Desmond admitted that he had messed up.
‘He told me that he used to drive past the cottage and want to run in and grab me, but he thought it was better to leave me alone.’
His apology was a crucial point in her relationship with her father.
‘That allowed me to move on. And we had a great relationship after that.’
Agnes moved to Dublin and opened a boutique. While she was there she met a man called Maurice Craig, and fell in love with him. There followed a reconciliation with Helen.
‘It happened one day in the street, as Helen was dropping me off. She just saw Agnes and said ‘Hello Aggie.’ And my mother said ‘Hello Helen.’ And that was it. She was happy with Maurice, who turned out to be the love of her life, and Dad had bought her a house. She forgave them both, and eventually they got to the stage where Dad and Helen would come and stay with us in Dublin, and even go on holidays with us. It was wonderful to see my mum and dad in the same room, speaking normally!”
Antonia says that her relationships with men have definitely been affected by her relationship with her father.
‘I have always fallen in love with charming, fabulous, womanising men! But I think history repeats itself, because I later found out that Desmond’s mother had left his father for a time, because of his womanising. And when that happened, Desmond had been abandoned by his nanny, who was left behind. So he was traumatised, because she was the parent figure for him, as a child. They eventually got the nanny back, but it must have been too late.’
Our conversation today is taking place in Dublin where Antonia lives with her daughter Lola, and works as a journalist. We are joined by Sammy who lives in Castle Leslie, and has turned it into a highly popular hotel, which hosted Paul Mc Cartney’s wedding to Heather Mills. Both women have been married, and are now divorced and happily single. They are also still extremely close.
Sammy remembers having a good relationship with Desmond, as a child, in spite of the fact that he didn’t live with her mother. Neither did she.
‘We lived in a little flat, Nanny and me and Mummy lived next door. It was very civilised! Dad would come and see us.’
Her memories of him are of laughing and playing games and having fun, and she was always aware of him as ‘Dad’.
She tells her mother’s version of how she met Desmond in almost exactly the same way as Antonia tells hers.
‘She was at a cocktail party when she spotted him. But she was warned that he had a thousand volt mistress and a ten thousand volt wife!’
Sammy believes that she and Camilla were the luckier of the children, having grown up blissfully unaware of any conflict.
‘We moved into the castle, which was wonderful and then I met Antonia at school, which was very exciting. The great thing about being a kid is that you are very accepting of situations.’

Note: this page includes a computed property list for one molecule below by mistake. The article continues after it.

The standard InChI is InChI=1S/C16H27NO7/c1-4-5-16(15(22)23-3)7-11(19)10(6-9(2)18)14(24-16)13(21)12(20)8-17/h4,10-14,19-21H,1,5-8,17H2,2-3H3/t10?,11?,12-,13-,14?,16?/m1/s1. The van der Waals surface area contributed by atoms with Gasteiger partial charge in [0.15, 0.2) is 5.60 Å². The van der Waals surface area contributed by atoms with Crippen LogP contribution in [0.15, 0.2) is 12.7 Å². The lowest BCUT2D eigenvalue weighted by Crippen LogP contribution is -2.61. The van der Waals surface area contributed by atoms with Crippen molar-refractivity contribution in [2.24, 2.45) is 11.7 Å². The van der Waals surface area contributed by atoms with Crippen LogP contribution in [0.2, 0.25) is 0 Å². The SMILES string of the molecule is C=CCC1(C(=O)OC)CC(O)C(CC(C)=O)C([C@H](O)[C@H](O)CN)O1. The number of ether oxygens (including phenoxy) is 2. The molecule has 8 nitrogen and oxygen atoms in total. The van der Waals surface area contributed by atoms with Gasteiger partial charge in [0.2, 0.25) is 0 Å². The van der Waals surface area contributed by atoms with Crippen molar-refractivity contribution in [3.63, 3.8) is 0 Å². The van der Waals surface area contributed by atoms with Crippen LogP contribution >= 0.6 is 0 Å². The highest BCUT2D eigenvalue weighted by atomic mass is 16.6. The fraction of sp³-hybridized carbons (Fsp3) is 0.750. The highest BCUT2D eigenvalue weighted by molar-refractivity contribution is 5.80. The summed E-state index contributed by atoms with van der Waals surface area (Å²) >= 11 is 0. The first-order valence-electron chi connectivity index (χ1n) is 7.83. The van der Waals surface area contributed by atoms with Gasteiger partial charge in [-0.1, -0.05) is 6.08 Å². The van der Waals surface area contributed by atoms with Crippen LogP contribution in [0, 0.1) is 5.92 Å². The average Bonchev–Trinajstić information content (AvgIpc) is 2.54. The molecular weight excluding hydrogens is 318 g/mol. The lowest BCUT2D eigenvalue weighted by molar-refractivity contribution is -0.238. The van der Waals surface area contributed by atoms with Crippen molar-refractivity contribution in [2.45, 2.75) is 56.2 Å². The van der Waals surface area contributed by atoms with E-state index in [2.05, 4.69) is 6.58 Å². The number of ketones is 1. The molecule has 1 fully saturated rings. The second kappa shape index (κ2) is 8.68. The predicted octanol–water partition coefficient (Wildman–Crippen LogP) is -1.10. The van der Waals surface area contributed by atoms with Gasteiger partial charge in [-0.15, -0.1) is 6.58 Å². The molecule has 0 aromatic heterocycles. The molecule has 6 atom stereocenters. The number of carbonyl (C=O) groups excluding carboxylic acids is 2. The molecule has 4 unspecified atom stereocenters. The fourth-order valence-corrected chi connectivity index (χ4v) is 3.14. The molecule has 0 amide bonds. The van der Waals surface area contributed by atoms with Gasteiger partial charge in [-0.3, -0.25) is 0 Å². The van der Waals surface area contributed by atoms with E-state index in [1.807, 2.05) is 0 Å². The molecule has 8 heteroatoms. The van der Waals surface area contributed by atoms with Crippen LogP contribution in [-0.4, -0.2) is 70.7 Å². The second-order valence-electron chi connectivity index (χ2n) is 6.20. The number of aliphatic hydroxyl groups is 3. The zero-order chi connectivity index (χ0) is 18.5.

‘Children live in the now,’ Antonia adds.
‘It is only when you get older and start having your own relationships that you realise how difficult it must have been for your parents,’ Sammy says. ‘But in those days people had no emotional vocabulary. No ability to separate the hurt and the emotions from what is happening.’
Sammy insists that she always felt absolutely secure in her relationship with her parents.
‘Mum and Dad were there and that was it.’
‘We knew we were loved,’ Antonia interjects. ‘Except for me, for that one year. I doubted it for that time. And that has left scars. But there were incredibly good times!’
I ask the sisters if they ever resented each other, even for a moment.
‘I don’t think we have ever had a fight or even shouted at each other.’
‘But we didn’t live together, so our time together was precious’, Antonia says.
They later discovered that Desmond had fathered another sister, Wendy for them, in New York, early in his marriage to Agnes. ‘It is a family joke, is there another one out there!’ Sammy laughs.
‘He was a big shag-a-bout,’ Antonia says. ‘With a great sex drive, and not ashamed of it. I remember when I was ten, he told me about a threesome that he had. I didn’t even know what a threesome was!”
Both sisters laugh uproariously at this idea.
‘He had a healthy appetite!” Sammy says.
Did Desmond’s relationships affect their view of men? I ask.
‘I set my standards very high, as to what I would like in a man,’ Sammy says. ‘I would love a house-trained version of Dad.’
As in monogamous?
‘Monogamous, but witty, charming, sexy, slightly off the wall.’
‘Have you ever met a man that matched that description?’
‘Nah.’ She laughs.
I ask Antonia about her situation.
‘The last thing I want at the moment is a relationship!’ she says. ‘The thought of having to wake up every day with someone there! But as I say, I have always fallen in love with very complicated guys with loads of baggage. It is emotionally very draining for me, and at this point I haven’t got the energy!”
Desmond had been told by a psychic that when he was dying, all of his six children would be with him.
‘There had never been a time when all six of us were in the same room,’ Sammy says. ‘But when Desmond was dying, the entire family got together to be with him, including Wendy, who just happened to have come over from America on holidays.
‘We all spent his last day with him. And then we spent a week together, the whole family. There was an incredible bonding.’
Sammy had a vision of Desmond, just after he died.
‘He was standing at the door of the restaurant where we had all gathered, in his RAF uniform. Looking gorgeous.’ She begins to cry, as she tells the story.
‘I’ll make you laugh,’ Antonia says. ‘Do you remember when we had to carry his body up the mountain to the church, wrapped in a bin liner, because we didn’t have a coffin? And we were cracking up, laughing. They must have thought we were the most awful girls!’
‘Awful!’ Sammy agrees.